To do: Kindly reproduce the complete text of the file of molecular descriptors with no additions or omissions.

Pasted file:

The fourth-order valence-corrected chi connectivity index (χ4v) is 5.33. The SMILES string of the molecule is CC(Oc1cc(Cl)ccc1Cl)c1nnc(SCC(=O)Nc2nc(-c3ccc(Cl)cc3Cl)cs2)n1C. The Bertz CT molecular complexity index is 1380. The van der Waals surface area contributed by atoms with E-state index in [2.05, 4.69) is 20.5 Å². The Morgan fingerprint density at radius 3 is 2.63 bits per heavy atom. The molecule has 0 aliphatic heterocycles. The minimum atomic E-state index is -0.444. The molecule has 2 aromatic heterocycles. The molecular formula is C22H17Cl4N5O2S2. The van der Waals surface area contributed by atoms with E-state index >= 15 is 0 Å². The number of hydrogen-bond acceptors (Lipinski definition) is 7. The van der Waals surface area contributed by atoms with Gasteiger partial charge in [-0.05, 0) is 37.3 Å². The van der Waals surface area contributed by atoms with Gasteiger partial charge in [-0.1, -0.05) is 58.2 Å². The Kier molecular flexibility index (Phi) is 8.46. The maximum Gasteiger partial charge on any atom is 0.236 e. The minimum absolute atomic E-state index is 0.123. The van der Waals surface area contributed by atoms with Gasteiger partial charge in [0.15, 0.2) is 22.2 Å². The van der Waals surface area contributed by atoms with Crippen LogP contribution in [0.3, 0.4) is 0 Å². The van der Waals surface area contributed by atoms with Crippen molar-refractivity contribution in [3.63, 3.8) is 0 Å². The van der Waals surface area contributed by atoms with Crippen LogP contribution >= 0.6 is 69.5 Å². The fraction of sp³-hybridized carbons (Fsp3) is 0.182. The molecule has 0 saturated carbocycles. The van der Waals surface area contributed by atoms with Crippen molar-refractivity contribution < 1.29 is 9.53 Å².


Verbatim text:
The fourth-order valence-corrected chi connectivity index (χ4v) is 5.33. The SMILES string of the molecule is CC(Oc1cc(Cl)ccc1Cl)c1nnc(SCC(=O)Nc2nc(-c3ccc(Cl)cc3Cl)cs2)n1C. The Bertz CT molecular complexity index is 1380. The van der Waals surface area contributed by atoms with E-state index in [2.05, 4.69) is 20.5 Å². The Morgan fingerprint density at radius 3 is 2.63 bits per heavy atom. The molecule has 0 aliphatic heterocycles. The minimum atomic E-state index is -0.444. The molecule has 2 aromatic heterocycles. The molecular formula is C22H17Cl4N5O2S2. The van der Waals surface area contributed by atoms with E-state index >= 15 is 0 Å². The number of hydrogen-bond acceptors (Lipinski definition) is 7. The van der Waals surface area contributed by atoms with Gasteiger partial charge in [-0.05, 0) is 37.3 Å². The van der Waals surface area contributed by atoms with Gasteiger partial charge in [-0.1, -0.05) is 58.2 Å². The Kier molecular flexibility index (Phi) is 8.46. The maximum Gasteiger partial charge on any atom is 0.236 e. The minimum absolute atomic E-state index is 0.123. The van der Waals surface area contributed by atoms with Gasteiger partial charge in [0.15, 0.2) is 22.2 Å². The van der Waals surface area contributed by atoms with Crippen LogP contribution in [0.3, 0.4) is 0 Å². The van der Waals surface area contributed by atoms with Crippen molar-refractivity contribution in [3.63, 3.8) is 0 Å². The van der Waals surface area contributed by atoms with Crippen LogP contribution >= 0.6 is 69.5 Å². The fraction of sp³-hybridized carbons (Fsp3) is 0.182. The molecule has 0 saturated carbocycles. The van der Waals surface area contributed by atoms with Crippen molar-refractivity contribution < 1.29 is 9.53 Å².